In efforts to obtain optimal control of serum cholesterol, statin prescriptions have increased exponentially over the past 10 years in the UK( Reference Tonelli, Lloyd and Clement 1 ). NICE guidelines recommend that statin prescription should be accompanied by the delivery of advice to follow a healthy diet, but little is known about reported lifestyle behaviour changes after statin prescription. This study examined reported changes in diet following initiation of statin therapy in a UK primary care population.
Twelve general practices were selected in greater Belfast and all agreed to participate. Over a four month period, eligible patients were selected using a specified search strategy, these being those who were fully registered in the practices, aged >18 y, given a prescription for a statin medication and with no history of statin use. Following informed consent, each participant was posted a 4-day food diary and, 72–96 hours later, were contacted by telephone to confirm their eligibility, ask questions about their smoking habit, lifestyle advice received, recent changes in diet and past medical history( Reference Roe, Strong and Whiteside 2 ). This initial contact was timed to take place four weeks after their first prescription was issued (Month 1). Three months later a second food diary was posted and the telephone questionnaire was repeated (Month 4). Food diaries were analysed using the Weighed Intake Software Programme (WISP© version 3.0, Tinuviel Software, Warrington, UK). Ethical approval was obtained from the School of Medicine and Dentistry Research Ethics Committee, Queen's University Belfast. Paired t-tests were used to examine changes in dietary intake between Month 1 and Month 4.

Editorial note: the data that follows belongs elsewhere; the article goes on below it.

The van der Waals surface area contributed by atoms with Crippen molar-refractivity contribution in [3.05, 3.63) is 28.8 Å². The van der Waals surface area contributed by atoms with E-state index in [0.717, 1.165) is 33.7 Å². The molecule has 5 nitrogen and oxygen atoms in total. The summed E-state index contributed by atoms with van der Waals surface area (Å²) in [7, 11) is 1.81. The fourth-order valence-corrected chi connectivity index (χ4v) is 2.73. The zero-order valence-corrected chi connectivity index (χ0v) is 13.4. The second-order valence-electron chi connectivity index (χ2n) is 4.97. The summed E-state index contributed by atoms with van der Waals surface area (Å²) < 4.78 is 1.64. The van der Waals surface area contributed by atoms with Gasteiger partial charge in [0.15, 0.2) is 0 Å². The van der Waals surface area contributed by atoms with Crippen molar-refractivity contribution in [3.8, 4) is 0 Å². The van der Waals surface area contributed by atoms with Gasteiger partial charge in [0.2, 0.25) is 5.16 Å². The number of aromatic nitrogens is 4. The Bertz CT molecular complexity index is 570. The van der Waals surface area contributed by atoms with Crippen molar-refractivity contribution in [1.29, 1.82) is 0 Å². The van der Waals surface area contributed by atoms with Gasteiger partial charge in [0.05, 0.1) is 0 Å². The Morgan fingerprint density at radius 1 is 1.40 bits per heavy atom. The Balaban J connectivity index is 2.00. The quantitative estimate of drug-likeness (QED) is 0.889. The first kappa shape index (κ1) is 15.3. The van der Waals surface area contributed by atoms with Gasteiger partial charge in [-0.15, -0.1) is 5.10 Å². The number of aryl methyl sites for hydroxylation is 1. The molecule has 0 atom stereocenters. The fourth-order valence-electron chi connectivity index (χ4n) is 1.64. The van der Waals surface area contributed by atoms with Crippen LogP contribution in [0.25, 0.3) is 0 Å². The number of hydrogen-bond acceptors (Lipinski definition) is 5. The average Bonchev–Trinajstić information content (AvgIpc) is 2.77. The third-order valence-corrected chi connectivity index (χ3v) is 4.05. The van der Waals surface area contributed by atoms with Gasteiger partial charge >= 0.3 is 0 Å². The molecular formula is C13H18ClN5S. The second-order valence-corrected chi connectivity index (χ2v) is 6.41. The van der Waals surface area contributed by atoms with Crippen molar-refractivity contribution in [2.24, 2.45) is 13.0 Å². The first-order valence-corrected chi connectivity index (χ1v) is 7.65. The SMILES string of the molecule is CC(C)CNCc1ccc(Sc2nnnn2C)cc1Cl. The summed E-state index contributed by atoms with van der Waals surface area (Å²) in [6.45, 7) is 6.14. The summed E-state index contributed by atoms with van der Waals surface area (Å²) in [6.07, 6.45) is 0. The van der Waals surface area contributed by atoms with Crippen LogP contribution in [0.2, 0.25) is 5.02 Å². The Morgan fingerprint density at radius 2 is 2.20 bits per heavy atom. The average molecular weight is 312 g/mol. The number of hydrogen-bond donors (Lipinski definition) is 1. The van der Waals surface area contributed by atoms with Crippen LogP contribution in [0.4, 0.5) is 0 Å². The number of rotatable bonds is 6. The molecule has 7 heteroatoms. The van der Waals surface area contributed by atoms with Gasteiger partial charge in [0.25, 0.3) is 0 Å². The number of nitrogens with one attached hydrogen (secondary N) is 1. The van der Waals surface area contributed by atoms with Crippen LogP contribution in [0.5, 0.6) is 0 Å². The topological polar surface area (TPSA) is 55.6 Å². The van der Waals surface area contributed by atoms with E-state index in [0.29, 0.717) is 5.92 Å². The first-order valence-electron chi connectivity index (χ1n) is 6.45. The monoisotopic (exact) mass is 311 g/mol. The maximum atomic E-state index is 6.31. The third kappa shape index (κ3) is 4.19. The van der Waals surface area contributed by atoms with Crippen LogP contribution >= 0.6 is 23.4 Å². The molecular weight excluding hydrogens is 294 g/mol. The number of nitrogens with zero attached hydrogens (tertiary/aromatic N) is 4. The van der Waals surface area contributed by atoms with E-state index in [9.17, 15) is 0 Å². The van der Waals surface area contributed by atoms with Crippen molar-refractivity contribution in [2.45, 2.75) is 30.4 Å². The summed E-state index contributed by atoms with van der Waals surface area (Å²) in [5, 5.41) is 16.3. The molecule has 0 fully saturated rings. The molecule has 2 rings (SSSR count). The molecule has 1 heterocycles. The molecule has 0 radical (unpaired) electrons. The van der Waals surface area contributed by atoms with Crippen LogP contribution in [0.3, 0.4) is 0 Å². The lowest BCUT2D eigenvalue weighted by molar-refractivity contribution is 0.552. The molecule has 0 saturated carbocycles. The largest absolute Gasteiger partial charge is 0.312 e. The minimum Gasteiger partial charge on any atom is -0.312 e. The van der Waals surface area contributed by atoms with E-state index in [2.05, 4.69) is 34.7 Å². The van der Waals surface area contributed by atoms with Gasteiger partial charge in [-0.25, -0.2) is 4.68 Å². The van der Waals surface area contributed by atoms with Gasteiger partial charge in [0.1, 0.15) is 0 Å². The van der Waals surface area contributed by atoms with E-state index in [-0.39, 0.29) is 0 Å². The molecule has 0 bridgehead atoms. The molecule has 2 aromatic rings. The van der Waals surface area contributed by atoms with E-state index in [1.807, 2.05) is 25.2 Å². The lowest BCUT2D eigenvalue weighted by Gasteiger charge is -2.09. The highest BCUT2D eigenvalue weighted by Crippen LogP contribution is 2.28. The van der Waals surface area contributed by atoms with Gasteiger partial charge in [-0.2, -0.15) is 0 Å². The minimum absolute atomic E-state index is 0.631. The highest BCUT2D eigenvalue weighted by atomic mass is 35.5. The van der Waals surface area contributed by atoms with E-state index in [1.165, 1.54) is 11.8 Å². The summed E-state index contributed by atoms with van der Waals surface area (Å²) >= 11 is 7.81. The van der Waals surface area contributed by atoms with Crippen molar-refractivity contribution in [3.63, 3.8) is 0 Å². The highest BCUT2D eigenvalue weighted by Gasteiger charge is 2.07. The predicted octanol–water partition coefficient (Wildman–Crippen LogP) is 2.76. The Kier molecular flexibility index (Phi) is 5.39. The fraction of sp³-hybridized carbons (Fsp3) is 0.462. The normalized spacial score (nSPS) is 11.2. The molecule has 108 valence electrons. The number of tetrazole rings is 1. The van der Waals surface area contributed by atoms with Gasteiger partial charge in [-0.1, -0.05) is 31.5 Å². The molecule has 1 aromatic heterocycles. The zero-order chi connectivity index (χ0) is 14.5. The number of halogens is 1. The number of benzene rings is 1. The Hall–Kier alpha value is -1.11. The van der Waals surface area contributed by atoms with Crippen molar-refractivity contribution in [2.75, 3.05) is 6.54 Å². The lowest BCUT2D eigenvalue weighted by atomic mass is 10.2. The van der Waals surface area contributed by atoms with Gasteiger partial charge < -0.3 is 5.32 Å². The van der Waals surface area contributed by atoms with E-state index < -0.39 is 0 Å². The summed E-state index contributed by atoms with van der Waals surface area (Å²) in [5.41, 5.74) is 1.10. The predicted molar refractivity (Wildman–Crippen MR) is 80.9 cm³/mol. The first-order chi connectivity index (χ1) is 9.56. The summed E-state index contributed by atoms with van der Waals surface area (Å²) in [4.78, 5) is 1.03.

Following a single mailing, 122 of 384 (32%) potentially eligible participants responded, with n 109 participants completing both telephone questionnaires and n 92 participants completing both food diaries. No significant changes in dietary intake were evident between the two time points, although there was a trend towards a reduction in saturated fat (P=0.09) and an increase in polyunsaturated fat (P=0.06).
a P value for difference between month 1 and month 4 using paired samples t-test.
From this study, statin prescription in the UK is not associated with significant dietary improvement, suggesting that an increased emphasis on the importance of diet is needed in consultations between healthcare professionals and patients.